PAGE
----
What are the risk factors for diphtheria?

In the United States, the main risk factor for developing diphtheria is not staying current with your immunization schedule. The risk increases if you live in crowded conditions or travel to areas outside the country where diphtheria is endemic. This includes Southeast Asia and Africa.

How do you prevent diphtheria?

Preventing diphtheria relies on completing and maintaining immunization against it. There are four vaccines that immunize against diphtheria—DT, Td, DTaP, and Tdap. They combine diphtheria toxin with tetanus toxin and sometimes pertussis (whooping cough).

The current immunization schedule for diphtheria is as follows:

  • DTaP vaccine at 2, 4 and 6 months of age
  • DTaP booster between 12 to 18 months of age
  • DTaP booster between 4 to 6 years of age
  • Tdap vaccine between 11 to 12 years of age
  • Tdap or Td booster every 10 years throughout adulthood
  • Tdap during the second half of pregnancy regardless of a woman’s vaccine status

Boosters are necessary throughout your life because immunity to diphtheria fades with time. This is true even if you have had diphtheria. Your protection will wane and it is possible to get it again. As a result, boosters are necessary for people who have had the disease and recovered.

The diphtheria vaccine is a toxoid vaccine, meaning it is an inactivated toxin. It does not contain the bacteria, so these vaccines are not capable of causing the disease. Most people tolerate the vaccine well. However, mild side effects are common, such as low-grade fever and redness or tenderness at the site.

If you have been exposed to someone with diphtheria, your doctor may recommend preventive antibiotics and a booster vaccination.

How do doctors diagnose diphtheria?

The presence of the pseudomembrane is a main clue to the diagnosis of diphtheria. However, doctors will still take a throat culture to verify the presence of Corynebacterium diphtheriae. For skin diphtheria, doctors will take a sample from the skin sore for culture. Treatment will start immediately, even though culture results may not be available for a couple of days.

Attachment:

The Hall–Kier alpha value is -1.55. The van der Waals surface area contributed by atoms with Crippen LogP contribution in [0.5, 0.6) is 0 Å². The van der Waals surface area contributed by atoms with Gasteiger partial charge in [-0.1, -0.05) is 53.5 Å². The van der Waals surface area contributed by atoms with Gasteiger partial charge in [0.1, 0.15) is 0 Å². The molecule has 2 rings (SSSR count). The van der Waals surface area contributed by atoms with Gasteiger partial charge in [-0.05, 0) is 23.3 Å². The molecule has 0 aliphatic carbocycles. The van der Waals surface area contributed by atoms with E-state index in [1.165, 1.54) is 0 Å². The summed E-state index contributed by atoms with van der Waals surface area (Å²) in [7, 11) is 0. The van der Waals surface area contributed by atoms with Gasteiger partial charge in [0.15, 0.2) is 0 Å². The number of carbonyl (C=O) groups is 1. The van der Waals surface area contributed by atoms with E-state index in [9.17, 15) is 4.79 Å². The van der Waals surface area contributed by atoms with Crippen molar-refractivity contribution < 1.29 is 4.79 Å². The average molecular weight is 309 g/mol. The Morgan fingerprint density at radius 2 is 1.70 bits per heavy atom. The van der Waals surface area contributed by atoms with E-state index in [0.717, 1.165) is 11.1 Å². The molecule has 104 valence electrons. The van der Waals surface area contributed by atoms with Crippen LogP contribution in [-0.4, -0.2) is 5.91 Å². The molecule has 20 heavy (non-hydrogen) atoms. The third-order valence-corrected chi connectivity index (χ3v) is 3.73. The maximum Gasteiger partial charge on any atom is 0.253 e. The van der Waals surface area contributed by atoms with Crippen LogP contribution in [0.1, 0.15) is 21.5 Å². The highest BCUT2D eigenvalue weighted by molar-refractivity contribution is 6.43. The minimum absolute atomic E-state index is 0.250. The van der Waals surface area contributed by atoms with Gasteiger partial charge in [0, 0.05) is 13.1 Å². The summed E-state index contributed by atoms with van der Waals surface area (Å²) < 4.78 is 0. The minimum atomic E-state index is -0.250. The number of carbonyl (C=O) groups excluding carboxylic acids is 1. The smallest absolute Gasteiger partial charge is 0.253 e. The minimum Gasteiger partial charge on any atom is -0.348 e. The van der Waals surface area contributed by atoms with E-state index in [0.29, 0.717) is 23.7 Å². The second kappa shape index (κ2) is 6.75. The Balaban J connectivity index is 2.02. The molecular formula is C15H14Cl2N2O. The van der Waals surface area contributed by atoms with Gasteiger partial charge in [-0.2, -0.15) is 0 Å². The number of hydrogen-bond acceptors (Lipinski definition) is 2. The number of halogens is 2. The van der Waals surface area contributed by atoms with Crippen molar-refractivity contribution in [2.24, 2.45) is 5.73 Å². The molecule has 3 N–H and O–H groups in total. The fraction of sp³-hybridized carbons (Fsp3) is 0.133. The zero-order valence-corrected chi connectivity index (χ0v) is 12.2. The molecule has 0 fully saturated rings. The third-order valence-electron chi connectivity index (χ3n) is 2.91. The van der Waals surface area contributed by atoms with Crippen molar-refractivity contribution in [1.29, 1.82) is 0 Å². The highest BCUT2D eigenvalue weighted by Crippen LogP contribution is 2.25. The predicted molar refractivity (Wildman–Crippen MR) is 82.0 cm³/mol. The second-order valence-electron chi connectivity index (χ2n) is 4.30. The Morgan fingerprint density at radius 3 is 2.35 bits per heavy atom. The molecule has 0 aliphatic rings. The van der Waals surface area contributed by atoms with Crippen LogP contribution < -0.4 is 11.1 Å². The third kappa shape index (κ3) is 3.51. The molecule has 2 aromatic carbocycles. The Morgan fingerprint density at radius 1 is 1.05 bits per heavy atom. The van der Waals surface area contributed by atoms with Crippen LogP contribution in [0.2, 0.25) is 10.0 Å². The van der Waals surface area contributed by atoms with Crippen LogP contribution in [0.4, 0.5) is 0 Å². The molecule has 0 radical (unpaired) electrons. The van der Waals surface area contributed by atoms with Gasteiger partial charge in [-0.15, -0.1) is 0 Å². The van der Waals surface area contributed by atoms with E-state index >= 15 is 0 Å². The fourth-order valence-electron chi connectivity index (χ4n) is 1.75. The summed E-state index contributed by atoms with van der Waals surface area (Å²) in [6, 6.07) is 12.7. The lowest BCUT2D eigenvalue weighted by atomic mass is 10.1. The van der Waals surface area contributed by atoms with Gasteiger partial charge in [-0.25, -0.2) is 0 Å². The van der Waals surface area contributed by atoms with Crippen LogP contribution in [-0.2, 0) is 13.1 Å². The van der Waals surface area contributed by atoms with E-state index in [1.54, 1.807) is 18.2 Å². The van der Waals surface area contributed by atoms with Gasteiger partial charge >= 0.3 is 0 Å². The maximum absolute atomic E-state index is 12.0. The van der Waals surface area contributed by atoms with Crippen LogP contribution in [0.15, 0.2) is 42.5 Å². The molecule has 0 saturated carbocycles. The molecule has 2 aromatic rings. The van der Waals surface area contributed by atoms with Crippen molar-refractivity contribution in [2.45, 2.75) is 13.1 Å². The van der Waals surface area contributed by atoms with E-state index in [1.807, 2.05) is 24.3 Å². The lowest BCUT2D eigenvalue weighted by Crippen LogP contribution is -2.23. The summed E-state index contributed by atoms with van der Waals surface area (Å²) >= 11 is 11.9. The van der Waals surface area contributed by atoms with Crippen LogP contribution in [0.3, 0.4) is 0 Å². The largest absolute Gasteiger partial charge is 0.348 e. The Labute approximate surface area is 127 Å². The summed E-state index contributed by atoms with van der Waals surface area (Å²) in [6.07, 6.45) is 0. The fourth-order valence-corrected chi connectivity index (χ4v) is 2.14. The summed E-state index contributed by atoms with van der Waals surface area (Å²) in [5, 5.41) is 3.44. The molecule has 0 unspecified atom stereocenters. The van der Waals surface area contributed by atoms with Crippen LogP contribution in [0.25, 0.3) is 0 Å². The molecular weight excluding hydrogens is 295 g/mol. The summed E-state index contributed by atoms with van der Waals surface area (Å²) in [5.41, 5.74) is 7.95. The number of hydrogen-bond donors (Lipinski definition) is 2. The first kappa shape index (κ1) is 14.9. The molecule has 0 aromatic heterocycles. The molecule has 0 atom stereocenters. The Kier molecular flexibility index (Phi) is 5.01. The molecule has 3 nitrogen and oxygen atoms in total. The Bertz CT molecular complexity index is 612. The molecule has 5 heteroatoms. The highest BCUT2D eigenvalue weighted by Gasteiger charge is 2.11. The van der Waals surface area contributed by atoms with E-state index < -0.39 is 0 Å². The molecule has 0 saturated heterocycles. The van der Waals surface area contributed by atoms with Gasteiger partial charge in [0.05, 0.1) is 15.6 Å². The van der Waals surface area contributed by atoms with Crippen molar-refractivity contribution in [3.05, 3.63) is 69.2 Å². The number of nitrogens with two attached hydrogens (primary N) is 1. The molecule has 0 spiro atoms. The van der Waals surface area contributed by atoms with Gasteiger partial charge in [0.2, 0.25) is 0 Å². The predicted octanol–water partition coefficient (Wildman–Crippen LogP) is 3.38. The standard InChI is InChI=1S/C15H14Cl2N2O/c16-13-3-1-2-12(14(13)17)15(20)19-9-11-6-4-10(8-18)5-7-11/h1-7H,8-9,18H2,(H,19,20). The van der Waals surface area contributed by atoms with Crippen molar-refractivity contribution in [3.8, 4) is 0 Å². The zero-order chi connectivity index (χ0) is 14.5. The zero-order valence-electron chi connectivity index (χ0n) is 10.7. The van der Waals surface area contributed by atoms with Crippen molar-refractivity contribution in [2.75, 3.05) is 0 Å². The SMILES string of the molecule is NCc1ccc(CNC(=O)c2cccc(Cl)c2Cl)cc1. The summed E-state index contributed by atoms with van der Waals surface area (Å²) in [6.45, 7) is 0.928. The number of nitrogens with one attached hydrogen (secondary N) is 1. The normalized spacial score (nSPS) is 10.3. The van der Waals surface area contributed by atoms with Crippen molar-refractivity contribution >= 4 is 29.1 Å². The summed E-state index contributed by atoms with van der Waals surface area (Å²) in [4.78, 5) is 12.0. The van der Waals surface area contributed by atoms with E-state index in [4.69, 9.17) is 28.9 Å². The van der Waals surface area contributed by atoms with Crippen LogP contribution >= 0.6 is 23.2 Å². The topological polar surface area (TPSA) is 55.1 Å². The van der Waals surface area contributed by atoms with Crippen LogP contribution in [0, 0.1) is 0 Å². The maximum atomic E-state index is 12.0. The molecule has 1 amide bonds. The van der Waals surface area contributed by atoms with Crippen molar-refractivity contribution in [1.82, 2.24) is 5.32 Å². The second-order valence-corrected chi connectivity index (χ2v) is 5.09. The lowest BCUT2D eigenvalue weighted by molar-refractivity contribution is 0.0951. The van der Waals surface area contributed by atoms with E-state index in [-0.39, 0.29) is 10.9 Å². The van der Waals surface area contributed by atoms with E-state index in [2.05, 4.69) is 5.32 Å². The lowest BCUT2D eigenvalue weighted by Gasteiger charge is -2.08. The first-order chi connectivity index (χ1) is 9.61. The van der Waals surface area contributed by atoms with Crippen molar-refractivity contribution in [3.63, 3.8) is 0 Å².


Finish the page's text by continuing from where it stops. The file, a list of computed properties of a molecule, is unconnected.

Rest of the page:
Your doctor may also ask several questions about your symptoms including:

  • What symptoms are you experiencing?
  • How long have you had these symptoms?
  • Are you having difficulty breathing or swallowing?
  • Does anyone you live with have similar symptoms?
  • Have you recently been around anyone with diphtheria?
  • Have you recently traveled outside the country?
  • Are you up to date with all your immunizations?
  • What other medical conditions do you have?

What are the treatments for diphtheria?

Diphtheria is a highly contagious and serious infection. It requires hospitalization for isolation and aggressive treatment. Diphtheria treatment consists of the following:

  • IV (intravenous) antibiotics to kill the bacteria 
  • IV or injections into the muscle of diphtheria antitoxin to neutralize the bacteria’s toxin
  • Isolation until the patient has had 48 hours of antibiotic therapy 

In severe cases, it may be necessary to put someone with diphtheria on a ventilator to help them breathe. They may also need other supportive treatments if diphtheria affects their heart, kidneys or nerves.

Diphtheria is a reportable disease. This means doctors and healthcare providers will need to notify their local health departments about a diphtheria infection. They will also evaluate and treat known contacts as necessary.

When doctors diagnose carriers of the disease without symptoms, they will treat them with antibiotics to clear the bacteria.

Home remedies for diphtheria

After treatment in a hospital, rest at home is an important part of recovering from diphtheria. In general, someone with diphtheria needs 4 to 6 weeks of bedrest to fully recover. If the disease involves the heart, a longer bedrest may be necessary.

What are the potential complications of diphtheria?

Respiratory diphtheria can cause airway obstruction and an inability to breathe due to the pseudomembrane. It can also lead to complications when the toxin spreads through the blood to organs. These complications can be serious and include:

  • Myocarditis, which is damage to the heart muscle that can lead to heart failure
  • Polyneuropathy, which is nerve damage. It can affect the nerves that control breathing and nerves in the throat, arms and legs, leading to muscle weakness in these areas.

Respiratory diphtheria can be fatal. Left untreated, about half of people with diphtheria will die. Even with treatment, up to 10% of people worldwide do not survive. Children and the elderly are more likely to die from the disease.

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Medical Reviewer: William C. Lloyd III, MD, FACS
Last Review Date: 2021 Jun 2